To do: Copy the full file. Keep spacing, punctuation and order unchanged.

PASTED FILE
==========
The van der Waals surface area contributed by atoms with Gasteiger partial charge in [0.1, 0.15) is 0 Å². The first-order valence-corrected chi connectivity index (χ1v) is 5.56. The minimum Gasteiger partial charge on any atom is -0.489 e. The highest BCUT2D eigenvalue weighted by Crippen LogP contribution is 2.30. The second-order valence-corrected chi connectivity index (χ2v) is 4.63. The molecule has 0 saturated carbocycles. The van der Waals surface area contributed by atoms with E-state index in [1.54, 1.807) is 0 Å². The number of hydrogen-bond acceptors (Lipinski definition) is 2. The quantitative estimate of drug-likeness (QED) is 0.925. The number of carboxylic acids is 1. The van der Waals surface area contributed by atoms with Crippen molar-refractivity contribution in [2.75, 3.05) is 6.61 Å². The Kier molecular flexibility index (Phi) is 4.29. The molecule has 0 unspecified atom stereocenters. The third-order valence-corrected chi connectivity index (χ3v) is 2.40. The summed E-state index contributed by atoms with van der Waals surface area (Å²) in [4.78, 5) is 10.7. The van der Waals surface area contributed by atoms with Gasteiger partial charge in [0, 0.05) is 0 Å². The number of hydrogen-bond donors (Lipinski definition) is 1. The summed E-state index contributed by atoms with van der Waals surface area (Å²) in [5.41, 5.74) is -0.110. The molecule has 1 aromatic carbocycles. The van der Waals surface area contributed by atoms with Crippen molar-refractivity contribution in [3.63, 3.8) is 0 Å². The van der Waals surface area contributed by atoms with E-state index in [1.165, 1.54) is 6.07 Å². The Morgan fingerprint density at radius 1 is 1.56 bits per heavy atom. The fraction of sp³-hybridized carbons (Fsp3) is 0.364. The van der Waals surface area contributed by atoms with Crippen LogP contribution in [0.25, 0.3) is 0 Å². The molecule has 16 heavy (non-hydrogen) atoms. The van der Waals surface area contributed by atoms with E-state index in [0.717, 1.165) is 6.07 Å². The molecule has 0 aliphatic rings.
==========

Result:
The van der Waals surface area contributed by atoms with Gasteiger partial charge in [0.1, 0.15) is 0 Å². The first-order valence-corrected chi connectivity index (χ1v) is 5.56. The minimum Gasteiger partial charge on any atom is -0.489 e. The highest BCUT2D eigenvalue weighted by Crippen LogP contribution is 2.30. The second-order valence-corrected chi connectivity index (χ2v) is 4.63. The molecule has 0 saturated carbocycles. The van der Waals surface area contributed by atoms with E-state index in [1.54, 1.807) is 0 Å². The number of hydrogen-bond acceptors (Lipinski definition) is 2. The quantitative estimate of drug-likeness (QED) is 0.925. The number of carboxylic acids is 1. The van der Waals surface area contributed by atoms with Crippen molar-refractivity contribution in [2.75, 3.05) is 6.61 Å². The Kier molecular flexibility index (Phi) is 4.29. The molecule has 0 unspecified atom stereocenters. The third-order valence-corrected chi connectivity index (χ3v) is 2.40. The summed E-state index contributed by atoms with van der Waals surface area (Å²) in [4.78, 5) is 10.7. The van der Waals surface area contributed by atoms with Gasteiger partial charge in [0, 0.05) is 0 Å². The number of hydrogen-bond donors (Lipinski definition) is 1. The summed E-state index contributed by atoms with van der Waals surface area (Å²) in [5.41, 5.74) is -0.110. The molecule has 1 aromatic carbocycles. The van der Waals surface area contributed by atoms with Crippen molar-refractivity contribution in [3.63, 3.8) is 0 Å². The van der Waals surface area contributed by atoms with E-state index in [1.165, 1.54) is 6.07 Å². The Morgan fingerprint density at radius 1 is 1.56 bits per heavy atom. The fraction of sp³-hybridized carbons (Fsp3) is 0.364. The van der Waals surface area contributed by atoms with Crippen LogP contribution in [0.25, 0.3) is 0 Å². The molecule has 16 heavy (non-hydrogen) atoms. The van der Waals surface area contributed by atoms with E-state index in [0.717, 1.165) is 6.07 Å². The molecule has 0 aliphatic rings.